This ain't news. Intersectionality came into this world philosophically dead-on-arrival; this shit started in Seneca Falls, which has been thoroughly whitewashed, thanks to the revisionist nuclear takes of the same women who walked into the conference (at which poor and black women were excluded) race baiting and shilling white supremacy.

From the sounds of the conversation, it sounds like she's saying she as a woman is exposed to or vulnerable to a lot more danger while you as a black guy are exposed to more specific and more lethal danger?

Gethsemani:

ObsidianJones:

So what are your thoughts? Does what I say suck, but still being a man for the most part makes up for whatever I have to endure? Should people be more open minded than what it appears from the outside? Or should we all stop talking to each other and just ask about the weather like we're British or Canadian?

I'll have you know that the weather is an eternally important topic in Sweden too.

Though I think Saelune already sort of covered what I wanted to say. I'll be a little less academic about it though. I think that we should all be humble to the fact that everyone can suffer from circumstances beyond their control, whether that is sex, ethnicity, gender, class or nationality (or something else). Being a black man means facing issues and dangers that a white woman won't, but she'll be facing issues and dangers a man won't. A wealthy, well-educated black woman will probably have it better than a poor, uneducated white man. For some it is, on average, institutionally easier to get help or a larger chance of not facing the really bad struggles. But it is poor comfort to an uneducated, drug addicted white man who gets HIV from injecting heroine that native american women on average has it worse then white men. Just as it is poor comfort for a native american woman or a black man that people have it worse in places like Burma or Congo-Kinshasa.

It is about respecting the fact that everyone faces their own struggles and problems in life. When you express your fear of getting killed by the Police because of racial profiling, that's a real danger you face and a real emotional burden to you. Whether that's worse than me being raped and hearing that it is bad for my kids that they've got two mothers and whether a white man not finding a woman to share his life with is suffering as much as either of us is kind of beside the point.

To me, that also means respecting that when we're talking Black Lives Matter, GLBTQ proponents should not hijack the discussion to talk about Gay Lives Matter or Incels turning it into a discussion about White Sexuality Matters. Occasionally we all need a reality check (maybe someone's fear of not being able to afford two luxury yatches if the stock market dips is not as bad as another person's fear of being evicted because they can't get a job due to their mental illness), but it should never be an excuse to hijack or overrule someone else's concerns or problems.

As we say in Sweden: Talking is silver, listening is gold.

Excuse me, I'll have you know that the Internets told me that Sweden is nothing but a snow float. I'd advise you to get your facts right [/PleaseknowI'mkidding]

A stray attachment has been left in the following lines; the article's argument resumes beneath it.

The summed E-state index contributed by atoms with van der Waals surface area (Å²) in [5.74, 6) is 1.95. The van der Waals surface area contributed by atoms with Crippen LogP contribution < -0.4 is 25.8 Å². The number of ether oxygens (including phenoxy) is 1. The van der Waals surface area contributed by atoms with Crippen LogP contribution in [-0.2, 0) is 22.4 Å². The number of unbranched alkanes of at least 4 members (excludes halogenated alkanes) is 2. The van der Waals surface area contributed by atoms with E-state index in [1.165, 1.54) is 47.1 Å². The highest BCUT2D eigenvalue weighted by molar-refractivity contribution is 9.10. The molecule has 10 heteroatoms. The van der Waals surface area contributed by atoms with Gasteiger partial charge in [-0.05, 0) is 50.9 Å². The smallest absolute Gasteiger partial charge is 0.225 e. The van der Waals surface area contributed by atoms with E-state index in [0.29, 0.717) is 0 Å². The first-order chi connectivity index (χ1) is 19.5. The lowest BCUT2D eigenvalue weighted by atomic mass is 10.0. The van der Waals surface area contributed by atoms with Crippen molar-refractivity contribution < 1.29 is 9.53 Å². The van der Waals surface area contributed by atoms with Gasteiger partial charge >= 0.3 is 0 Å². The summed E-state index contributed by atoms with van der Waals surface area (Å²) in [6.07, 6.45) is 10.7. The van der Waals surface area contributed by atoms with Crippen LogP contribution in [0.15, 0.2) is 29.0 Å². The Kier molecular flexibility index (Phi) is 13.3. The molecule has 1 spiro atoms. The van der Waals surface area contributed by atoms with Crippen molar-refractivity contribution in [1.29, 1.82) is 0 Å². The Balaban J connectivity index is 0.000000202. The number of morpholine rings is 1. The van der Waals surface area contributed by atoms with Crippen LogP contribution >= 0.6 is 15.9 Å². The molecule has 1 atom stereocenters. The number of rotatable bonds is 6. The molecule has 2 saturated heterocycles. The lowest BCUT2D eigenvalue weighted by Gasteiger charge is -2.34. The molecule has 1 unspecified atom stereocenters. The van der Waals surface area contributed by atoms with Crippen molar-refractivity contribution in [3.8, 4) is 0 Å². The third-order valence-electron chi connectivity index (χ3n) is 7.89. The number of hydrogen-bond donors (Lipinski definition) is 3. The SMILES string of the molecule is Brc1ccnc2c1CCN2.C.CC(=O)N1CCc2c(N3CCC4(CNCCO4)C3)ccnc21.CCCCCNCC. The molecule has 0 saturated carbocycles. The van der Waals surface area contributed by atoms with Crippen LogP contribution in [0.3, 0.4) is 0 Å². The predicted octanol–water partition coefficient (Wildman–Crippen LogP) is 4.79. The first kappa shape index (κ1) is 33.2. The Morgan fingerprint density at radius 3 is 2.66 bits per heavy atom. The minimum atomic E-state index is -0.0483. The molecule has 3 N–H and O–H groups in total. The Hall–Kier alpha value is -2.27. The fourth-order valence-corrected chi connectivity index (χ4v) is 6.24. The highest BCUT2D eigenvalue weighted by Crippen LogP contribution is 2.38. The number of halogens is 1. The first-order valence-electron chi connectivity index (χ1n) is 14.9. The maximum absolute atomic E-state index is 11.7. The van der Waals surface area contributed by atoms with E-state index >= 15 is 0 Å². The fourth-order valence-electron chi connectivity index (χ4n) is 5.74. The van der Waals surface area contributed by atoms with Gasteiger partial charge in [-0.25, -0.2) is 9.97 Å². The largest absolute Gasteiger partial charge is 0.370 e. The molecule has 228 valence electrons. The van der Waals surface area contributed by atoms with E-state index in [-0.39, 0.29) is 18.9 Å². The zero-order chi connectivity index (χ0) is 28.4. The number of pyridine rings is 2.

You've hit on a lot of good points, and I'm excited to discuss them with you.

We very much agree that we all should be humble and open with each other's plights and issues. Conversations shouldn't be competitions of whose 'Pain gets to Reign', but further opening up understanding to walks of life we can never truly experience. It's one of the thing that got me when I was talking to my friend S. In an instant, just saying I'm a dude minimized every time I felt like I had to put my hands and products at chest level in a store so no one thought I was joking, why I'm constantly afraid that the police are going to knock on my door over another wellness check (long story) after seeing how badly wellness checks can go down,

What bothered me about the exchange that who I am was in question because I didn't do this arbitrary thing. The events we went to together, when we both spoke up about issues dealing with women, when I voted on her taking the lead because she was the most capable person in the events we were doing due to her intelligence and character. All that was called into question because I didn't want to see a movie in a series of movies I never wanted to see.

I know women deserve more representation. Hell, 'deserve' even feels like an insulting word. It just should be equal. More than Half of the population of the planet always stuck at the side role is ludicrous to me. I bought a ticket online, just like I did for Wonder Woman, but I didn't see it. I bought the Wonder Woman Blu Ray as well. But I will not subject myself to something I know I'm probably not going to be fair to.

But when Black Panther came about, when Spiderman Into the SpiderVerse released... I never told S she has to go see it because this is what we've all have been waiting for and this is the representation Black Men deserve. I just went to see them. Again, which was fine because I know nothing about the characters so I won't have any prejudgment. Representation to me is as important as to anyone else that values this sort of thing. But I've learned a while ago that you can lead a Horse to water, but you can't force him to Drink.

I didn't get that same level of respect in this situation. And then it was compounded by handwaving my issues because I was associated with the Other. It was as insulting to me as I would assume it would be for her if I said "What does it matter if women aren't normally the lead roles. You're white. White people dominate in Hollywood!"